India RIPs Steve Jobs

apple logo by jonathan mak

India today (Oct 6, 2011) woke up to a shocking news – death of Steve Jobs (Oct 5, 2011). Everyone knew it was a matter of time before he would die but yet everyone was shocked and “saddened”.  Today was going to be a special day in India – Dasara was being celebrated across the country.

The main significance of Dasara being end of evil (corruption if you may) and we hear the death of a good man. Yes, his competitors did see Steve Jobs as “evil” as his quality was so superior that it hurt their balance sheets.

My Introduction to Apple Products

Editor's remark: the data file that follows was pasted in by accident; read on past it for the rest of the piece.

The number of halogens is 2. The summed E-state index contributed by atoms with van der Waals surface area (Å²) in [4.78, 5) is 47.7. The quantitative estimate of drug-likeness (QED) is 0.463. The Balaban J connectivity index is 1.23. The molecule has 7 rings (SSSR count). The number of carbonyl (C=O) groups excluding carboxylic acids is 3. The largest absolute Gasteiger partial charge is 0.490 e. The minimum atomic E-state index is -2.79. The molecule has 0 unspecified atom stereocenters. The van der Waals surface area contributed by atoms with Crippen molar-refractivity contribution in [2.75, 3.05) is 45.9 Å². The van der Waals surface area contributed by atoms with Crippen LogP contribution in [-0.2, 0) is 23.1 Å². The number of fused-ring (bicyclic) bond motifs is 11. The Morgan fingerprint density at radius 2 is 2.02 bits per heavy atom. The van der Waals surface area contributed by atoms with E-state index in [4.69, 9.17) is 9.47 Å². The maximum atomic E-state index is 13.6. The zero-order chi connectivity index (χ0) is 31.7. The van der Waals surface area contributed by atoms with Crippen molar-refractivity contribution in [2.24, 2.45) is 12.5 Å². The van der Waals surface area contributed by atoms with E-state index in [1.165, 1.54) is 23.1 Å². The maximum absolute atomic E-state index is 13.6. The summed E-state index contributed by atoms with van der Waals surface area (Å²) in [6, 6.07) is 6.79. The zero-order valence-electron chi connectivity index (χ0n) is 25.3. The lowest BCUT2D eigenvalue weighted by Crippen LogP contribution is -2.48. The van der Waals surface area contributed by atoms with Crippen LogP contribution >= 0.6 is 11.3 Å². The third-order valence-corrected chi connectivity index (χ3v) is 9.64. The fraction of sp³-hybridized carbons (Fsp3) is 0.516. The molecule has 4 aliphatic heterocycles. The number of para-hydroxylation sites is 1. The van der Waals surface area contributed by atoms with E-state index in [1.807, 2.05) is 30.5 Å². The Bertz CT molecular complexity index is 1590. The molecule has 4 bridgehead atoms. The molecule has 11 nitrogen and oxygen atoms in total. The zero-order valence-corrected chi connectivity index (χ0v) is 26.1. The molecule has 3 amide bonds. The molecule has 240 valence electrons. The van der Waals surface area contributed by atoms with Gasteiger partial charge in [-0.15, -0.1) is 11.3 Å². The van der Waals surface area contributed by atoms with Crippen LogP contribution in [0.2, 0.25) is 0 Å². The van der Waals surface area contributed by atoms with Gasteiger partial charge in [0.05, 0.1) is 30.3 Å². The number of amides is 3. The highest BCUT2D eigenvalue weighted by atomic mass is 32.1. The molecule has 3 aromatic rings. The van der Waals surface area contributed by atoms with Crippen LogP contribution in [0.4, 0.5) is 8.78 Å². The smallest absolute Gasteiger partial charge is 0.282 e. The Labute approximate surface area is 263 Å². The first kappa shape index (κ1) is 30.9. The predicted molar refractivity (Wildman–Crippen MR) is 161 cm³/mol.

In my first job in the US (EVB Software Engineering), during 1992-93 time frame I used a Macintosh for the first time. The monitor size was “impressive enough” during those days, today it seems smart phones screens are almost as big as those old screens! Macs were very expensive during those days and most of us stuck onto the sluggish Windows 3.1.

My daughter’s first computer definitely was a Macintosh!

For a brief period I programmed in Objective-C on NeXT computers.

By no means I was a “power” user of a Mac. After a long gap we bought our first Apple product at home – iPod, followed by iPad and just recently an iMac.

Steve Jobs – The India Connection

Steve Jobs at 18 (in 1973) visited India  in search of enlightenment or ‘nirvana’ and went back unsatisfied. If he had visited now, wonder how many hours he would have lasted in India (2G, CWG, land scams)!

He came to India with his friend Dan Kottke to meet his guru Neem Karori Baba, but before they could reach the ashram Neem died.